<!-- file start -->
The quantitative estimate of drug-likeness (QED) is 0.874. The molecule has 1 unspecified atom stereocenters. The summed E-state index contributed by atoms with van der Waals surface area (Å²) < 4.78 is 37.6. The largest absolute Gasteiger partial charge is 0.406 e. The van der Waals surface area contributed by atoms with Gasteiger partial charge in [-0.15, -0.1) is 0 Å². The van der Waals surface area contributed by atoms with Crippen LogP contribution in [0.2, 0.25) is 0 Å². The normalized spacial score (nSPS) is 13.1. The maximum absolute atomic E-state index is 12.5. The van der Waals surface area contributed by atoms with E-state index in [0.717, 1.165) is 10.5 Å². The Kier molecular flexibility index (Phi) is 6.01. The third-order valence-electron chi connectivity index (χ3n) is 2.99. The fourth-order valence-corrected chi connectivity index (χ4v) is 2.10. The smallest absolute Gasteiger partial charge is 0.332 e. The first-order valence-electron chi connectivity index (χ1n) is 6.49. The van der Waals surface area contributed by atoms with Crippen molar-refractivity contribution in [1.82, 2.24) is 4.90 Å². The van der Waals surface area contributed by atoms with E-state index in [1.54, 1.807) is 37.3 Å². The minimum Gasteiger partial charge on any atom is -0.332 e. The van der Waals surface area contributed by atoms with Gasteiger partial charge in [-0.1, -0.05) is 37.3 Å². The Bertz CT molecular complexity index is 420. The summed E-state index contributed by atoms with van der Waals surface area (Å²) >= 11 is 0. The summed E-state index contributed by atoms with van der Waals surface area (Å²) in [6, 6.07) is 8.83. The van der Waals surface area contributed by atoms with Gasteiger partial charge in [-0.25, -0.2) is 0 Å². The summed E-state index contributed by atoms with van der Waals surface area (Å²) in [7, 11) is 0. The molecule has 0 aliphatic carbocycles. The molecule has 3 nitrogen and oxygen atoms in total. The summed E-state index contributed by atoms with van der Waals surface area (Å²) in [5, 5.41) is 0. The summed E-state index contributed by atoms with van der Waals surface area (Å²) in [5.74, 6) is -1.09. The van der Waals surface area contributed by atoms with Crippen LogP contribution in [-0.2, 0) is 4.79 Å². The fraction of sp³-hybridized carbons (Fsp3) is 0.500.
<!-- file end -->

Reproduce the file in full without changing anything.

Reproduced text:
The quantitative estimate of drug-likeness (QED) is 0.874. The molecule has 1 unspecified atom stereocenters. The summed E-state index contributed by atoms with van der Waals surface area (Å²) < 4.78 is 37.6. The largest absolute Gasteiger partial charge is 0.406 e. The van der Waals surface area contributed by atoms with Gasteiger partial charge in [-0.15, -0.1) is 0 Å². The van der Waals surface area contributed by atoms with Crippen LogP contribution in [0.2, 0.25) is 0 Å². The normalized spacial score (nSPS) is 13.1. The maximum absolute atomic E-state index is 12.5. The van der Waals surface area contributed by atoms with E-state index in [0.717, 1.165) is 10.5 Å². The Kier molecular flexibility index (Phi) is 6.01. The third-order valence-electron chi connectivity index (χ3n) is 2.99. The fourth-order valence-corrected chi connectivity index (χ4v) is 2.10. The smallest absolute Gasteiger partial charge is 0.332 e. The first-order valence-electron chi connectivity index (χ1n) is 6.49. The van der Waals surface area contributed by atoms with Crippen molar-refractivity contribution in [1.82, 2.24) is 4.90 Å². The van der Waals surface area contributed by atoms with E-state index in [1.54, 1.807) is 37.3 Å². The minimum Gasteiger partial charge on any atom is -0.332 e. The van der Waals surface area contributed by atoms with Gasteiger partial charge in [-0.1, -0.05) is 37.3 Å². The Bertz CT molecular complexity index is 420. The summed E-state index contributed by atoms with van der Waals surface area (Å²) >= 11 is 0. The summed E-state index contributed by atoms with van der Waals surface area (Å²) in [6, 6.07) is 8.83. The van der Waals surface area contributed by atoms with Gasteiger partial charge in [-0.25, -0.2) is 0 Å². The summed E-state index contributed by atoms with van der Waals surface area (Å²) in [7, 11) is 0. The molecule has 0 aliphatic carbocycles. The molecule has 3 nitrogen and oxygen atoms in total. The summed E-state index contributed by atoms with van der Waals surface area (Å²) in [5, 5.41) is 0. The summed E-state index contributed by atoms with van der Waals surface area (Å²) in [5.74, 6) is -1.09. The van der Waals surface area contributed by atoms with Crippen LogP contribution in [-0.2, 0) is 4.79 Å². The fraction of sp³-hybridized carbons (Fsp3) is 0.500.